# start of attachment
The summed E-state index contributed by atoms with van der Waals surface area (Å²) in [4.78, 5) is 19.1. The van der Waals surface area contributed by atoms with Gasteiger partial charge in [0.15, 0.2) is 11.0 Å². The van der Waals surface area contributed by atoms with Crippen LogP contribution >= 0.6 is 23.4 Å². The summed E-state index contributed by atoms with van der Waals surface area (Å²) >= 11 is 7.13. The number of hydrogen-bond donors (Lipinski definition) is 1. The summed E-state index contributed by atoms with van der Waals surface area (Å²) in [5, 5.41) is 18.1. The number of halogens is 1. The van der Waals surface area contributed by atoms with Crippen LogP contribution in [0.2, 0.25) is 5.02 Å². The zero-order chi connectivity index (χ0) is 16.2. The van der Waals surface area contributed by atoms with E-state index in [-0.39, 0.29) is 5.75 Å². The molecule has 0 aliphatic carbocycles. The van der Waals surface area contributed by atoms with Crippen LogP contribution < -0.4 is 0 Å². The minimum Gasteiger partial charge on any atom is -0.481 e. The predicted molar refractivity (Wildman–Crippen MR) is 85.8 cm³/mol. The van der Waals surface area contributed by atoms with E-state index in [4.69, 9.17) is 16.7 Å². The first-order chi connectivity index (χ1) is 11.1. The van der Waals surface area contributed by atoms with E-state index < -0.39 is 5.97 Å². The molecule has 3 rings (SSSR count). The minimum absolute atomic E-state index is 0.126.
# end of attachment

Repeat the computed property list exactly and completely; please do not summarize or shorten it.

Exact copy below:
The summed E-state index contributed by atoms with van der Waals surface area (Å²) in [4.78, 5) is 19.1. The van der Waals surface area contributed by atoms with Gasteiger partial charge in [0.15, 0.2) is 11.0 Å². The van der Waals surface area contributed by atoms with Crippen LogP contribution >= 0.6 is 23.4 Å². The summed E-state index contributed by atoms with van der Waals surface area (Å²) >= 11 is 7.13. The number of hydrogen-bond donors (Lipinski definition) is 1. The summed E-state index contributed by atoms with van der Waals surface area (Å²) in [5, 5.41) is 18.1. The number of halogens is 1. The van der Waals surface area contributed by atoms with Crippen LogP contribution in [0.2, 0.25) is 5.02 Å². The zero-order chi connectivity index (χ0) is 16.2. The van der Waals surface area contributed by atoms with E-state index in [-0.39, 0.29) is 5.75 Å². The molecule has 0 aliphatic carbocycles. The van der Waals surface area contributed by atoms with Crippen LogP contribution < -0.4 is 0 Å². The minimum Gasteiger partial charge on any atom is -0.481 e. The predicted molar refractivity (Wildman–Crippen MR) is 85.8 cm³/mol. The van der Waals surface area contributed by atoms with E-state index in [4.69, 9.17) is 16.7 Å². The first-order chi connectivity index (χ1) is 11.1. The van der Waals surface area contributed by atoms with E-state index < -0.39 is 5.97 Å². The molecule has 3 rings (SSSR count). The minimum absolute atomic E-state index is 0.126.